The epic of the Tea Horse Road, one of the longest trade routes of the Ancient World, was inspired by this particular tea from the southern part of Yunnan known as Xishuangbanna.

Even within Yunnan’s regional cuisine, famous enough in China for there tobe Yunnanese restaurants in the major cities, Naxi cuisine is a notable high point. While the more esoteric dishes, such as Fried Dragonfly (油炸蜻蜓if you really want to order them by showing these Chinese characters to the restaurant owner) are an acquired taste, the staples of Naxi cooking are understandably popular: cured ham, potatoes and mushrooms. Here is a starter kit for beginning your Lijiang culinary experiments. 

Pipa Pork, Zhubiao rou (猪膘肉) 
Pork is the basic meat for the Naxi, and this speciality begins with a whole salted pig. Named after the Pipa (a plucked string instrument with a fretted fingerboard, like a lute) because of its shape, the salted and air-dried pork can last upto ten years, deboned and stuffed with salt, spices and various other condiments, it is served in slices, which though fatty are not greasy. Another kind off dried pork is Three River Ham (三江火腿).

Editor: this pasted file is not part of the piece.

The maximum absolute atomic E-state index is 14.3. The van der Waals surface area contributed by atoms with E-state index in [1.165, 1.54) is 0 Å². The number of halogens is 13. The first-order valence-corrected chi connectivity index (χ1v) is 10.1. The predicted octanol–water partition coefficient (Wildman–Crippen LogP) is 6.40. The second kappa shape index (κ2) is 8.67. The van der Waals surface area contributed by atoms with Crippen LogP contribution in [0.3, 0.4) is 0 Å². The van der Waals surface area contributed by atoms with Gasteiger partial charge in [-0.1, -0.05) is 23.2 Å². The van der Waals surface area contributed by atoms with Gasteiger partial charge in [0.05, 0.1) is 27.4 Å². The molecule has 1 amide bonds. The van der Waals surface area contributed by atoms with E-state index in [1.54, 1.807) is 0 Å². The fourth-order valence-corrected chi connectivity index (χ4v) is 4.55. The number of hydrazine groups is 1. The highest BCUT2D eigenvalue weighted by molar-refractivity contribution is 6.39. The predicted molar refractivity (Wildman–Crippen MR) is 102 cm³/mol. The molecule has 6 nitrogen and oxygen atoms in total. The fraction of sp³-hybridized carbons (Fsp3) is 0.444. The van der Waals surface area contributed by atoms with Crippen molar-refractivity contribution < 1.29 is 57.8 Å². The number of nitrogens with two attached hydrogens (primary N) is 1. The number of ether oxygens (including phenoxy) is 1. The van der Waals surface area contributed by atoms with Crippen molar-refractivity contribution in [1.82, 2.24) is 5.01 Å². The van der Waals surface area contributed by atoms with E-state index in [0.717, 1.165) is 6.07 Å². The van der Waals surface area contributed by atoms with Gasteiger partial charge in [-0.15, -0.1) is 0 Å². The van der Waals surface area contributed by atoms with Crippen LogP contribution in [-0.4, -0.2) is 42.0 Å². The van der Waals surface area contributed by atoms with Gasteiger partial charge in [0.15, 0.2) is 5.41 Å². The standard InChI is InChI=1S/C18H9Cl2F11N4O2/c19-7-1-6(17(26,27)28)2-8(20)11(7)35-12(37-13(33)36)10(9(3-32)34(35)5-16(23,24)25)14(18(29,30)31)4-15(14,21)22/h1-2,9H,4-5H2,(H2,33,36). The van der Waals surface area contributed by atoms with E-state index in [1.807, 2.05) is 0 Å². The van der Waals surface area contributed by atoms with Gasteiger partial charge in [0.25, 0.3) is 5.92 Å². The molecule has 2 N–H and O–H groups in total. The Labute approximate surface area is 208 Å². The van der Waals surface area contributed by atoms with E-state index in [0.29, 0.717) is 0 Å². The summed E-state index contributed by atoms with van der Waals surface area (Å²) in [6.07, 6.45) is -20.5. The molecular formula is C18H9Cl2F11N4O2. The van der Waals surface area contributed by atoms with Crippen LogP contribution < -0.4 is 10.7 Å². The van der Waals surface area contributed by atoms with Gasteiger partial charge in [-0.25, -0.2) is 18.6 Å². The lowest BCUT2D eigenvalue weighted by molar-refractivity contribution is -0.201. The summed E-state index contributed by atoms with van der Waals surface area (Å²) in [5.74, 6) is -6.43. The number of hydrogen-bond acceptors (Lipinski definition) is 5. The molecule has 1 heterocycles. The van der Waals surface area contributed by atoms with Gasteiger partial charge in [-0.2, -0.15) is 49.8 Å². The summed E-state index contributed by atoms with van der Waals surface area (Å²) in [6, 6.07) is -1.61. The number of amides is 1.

Chickpea Jelly, Jidou Liangfen (鸡豆凉粉) 
A savoury bean jelly served with a spicy sauce, cold in summer and hot in winter. Liangfen (literally ‘cold powder’) is the general Chinese name for starch jelly, and the most typical Naxi speciality is Jidou Liangfen, made from chickpeas. The greenish grey colour may at first sight seem a little less than appetizing if you’re unfamiliar with this dish, but once you’ve vaulted that small hurdle, you’ll be rewarded with a fine savoury flavour, packed with umami. 

Steamed Matsutake, Niang Song Rong (酿松茸) 
Yunnan as a whole is a paradise for mushroom lovers, and the most popular local Naxi varieties are matsutake, termitomyces and sorel. Matsutake, juicy, aromatic and chewy, is the most expensive (anywhere, for that matter) and appears in the market from June to November. The season for termitomyces, sweet, fresh and tender, is available around July and August, while morel, from the forests between 2,000m and 3,000m, is picked in late spring and early autumn, and is usually stuffed with meat and be streamed or boiled with chicken and duck. 

White Potato Pancakes, Yangyu Baba Baba is the Tibetan flat bread, but this Lijiang version is made from white potatoes, and traditionally a harvest food. Very simple, but filling and delicious, it’s a mixture of mashed potato, slightly salted and spiced, and deep-fried.